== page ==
Yakye Axa Community

The Yakye Axa Community (translated to English as "Island of Palms") is an indigenous community from the Lengua Enxet Sur people. They live in the Paraguayan Chaco, their ancestral land, and their community consists of 319 people, grouped in approximately 90 families. At the end of the 19th century, large tracts of land in the Paraguayan Chaco were sold through the London stock exchange. As a result of the acquisition of these lands by British businessmen, several missions of the Anglican church began to settle in the area. Also, some ranches were established in the area, where the indigenous people who inhabited these lands were employed.


In 1979, the Anglican Church started a development project for indigenous communities and purchased large tracts of land, including a ranch called "El Estribo", to which members of the Yakye Axa Community moved. However, their living conditions did not improve, and in 1993 they decided to return to their territory, which now was part of “Estancia Loma Verde”, a ranch whose managers did not allow their return. Since then, between 28 and 57 families settled on the side of the road in front of the ranch and began to claim their lands without any response from the Paraguayan State. Due to extreme poverty conditions, sixteen people died during the protests.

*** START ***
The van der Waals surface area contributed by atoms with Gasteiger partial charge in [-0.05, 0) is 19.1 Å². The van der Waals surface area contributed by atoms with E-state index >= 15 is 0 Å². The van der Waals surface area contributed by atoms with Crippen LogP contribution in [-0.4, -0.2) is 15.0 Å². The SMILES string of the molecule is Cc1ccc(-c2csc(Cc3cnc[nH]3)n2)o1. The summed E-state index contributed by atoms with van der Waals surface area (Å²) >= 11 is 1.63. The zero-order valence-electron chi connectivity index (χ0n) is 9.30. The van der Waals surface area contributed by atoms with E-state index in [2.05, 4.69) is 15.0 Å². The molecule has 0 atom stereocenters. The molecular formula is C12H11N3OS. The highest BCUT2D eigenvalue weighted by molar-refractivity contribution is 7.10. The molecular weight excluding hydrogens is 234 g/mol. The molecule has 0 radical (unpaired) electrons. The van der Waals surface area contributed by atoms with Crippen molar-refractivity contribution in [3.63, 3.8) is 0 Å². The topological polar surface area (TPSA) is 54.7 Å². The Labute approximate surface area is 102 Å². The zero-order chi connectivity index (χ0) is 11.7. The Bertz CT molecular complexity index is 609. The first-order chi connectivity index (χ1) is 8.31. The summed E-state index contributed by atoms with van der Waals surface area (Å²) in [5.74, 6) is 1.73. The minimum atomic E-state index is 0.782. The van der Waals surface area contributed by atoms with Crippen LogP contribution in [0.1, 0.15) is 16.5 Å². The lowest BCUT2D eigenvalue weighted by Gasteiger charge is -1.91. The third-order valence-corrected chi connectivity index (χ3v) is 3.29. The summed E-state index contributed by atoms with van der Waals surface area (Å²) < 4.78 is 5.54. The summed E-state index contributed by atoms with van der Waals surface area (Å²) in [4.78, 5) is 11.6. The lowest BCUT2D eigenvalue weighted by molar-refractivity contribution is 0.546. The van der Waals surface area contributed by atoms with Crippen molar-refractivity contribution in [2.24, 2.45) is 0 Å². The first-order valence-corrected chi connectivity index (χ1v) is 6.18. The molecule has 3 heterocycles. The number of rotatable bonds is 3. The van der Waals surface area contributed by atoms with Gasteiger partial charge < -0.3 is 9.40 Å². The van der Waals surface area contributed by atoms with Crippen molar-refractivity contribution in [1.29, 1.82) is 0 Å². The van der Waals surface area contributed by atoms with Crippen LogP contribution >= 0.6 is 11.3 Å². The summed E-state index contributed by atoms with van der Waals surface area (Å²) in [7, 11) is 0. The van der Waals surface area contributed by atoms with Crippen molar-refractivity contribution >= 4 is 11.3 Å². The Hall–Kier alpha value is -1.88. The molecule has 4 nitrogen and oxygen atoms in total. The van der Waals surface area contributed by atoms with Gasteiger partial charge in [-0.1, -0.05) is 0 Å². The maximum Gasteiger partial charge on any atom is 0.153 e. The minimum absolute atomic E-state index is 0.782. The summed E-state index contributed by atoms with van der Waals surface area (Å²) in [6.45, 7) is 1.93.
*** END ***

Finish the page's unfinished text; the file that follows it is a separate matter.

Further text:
The Inter-American Court acknowledged the right to collective land ownership for indigenous people, considering the special meaning that their ancestral territory has as the fundamental basis of their culture, spiritual life, integrity and economic sustainability.


The Inter-American Court also determined the State's responsibility for the failure to adopt measures to deal with the conditions of poverty and lack of access to basic services that the Yakye Axa Community was experiencing, particularly children and elders.


The Inter-American Court also concluded that the ancestral land ownership of the indigenous peoples over their territories has equivalent effects to the title of full ownership granted by the State and that those who due to causes beyond their control, have left or lost possession of their lands, must retain the right of ownership even in the absence of a legal title and even when the lands are in private hands.


It also established that in order to guarantee the rights of indigenous peoples, States must interpret and apply the norms according to their cultural identity.

Access the case in our database: https://sidh.cejil.org/en/entity/uwuvs5aqd75vcxr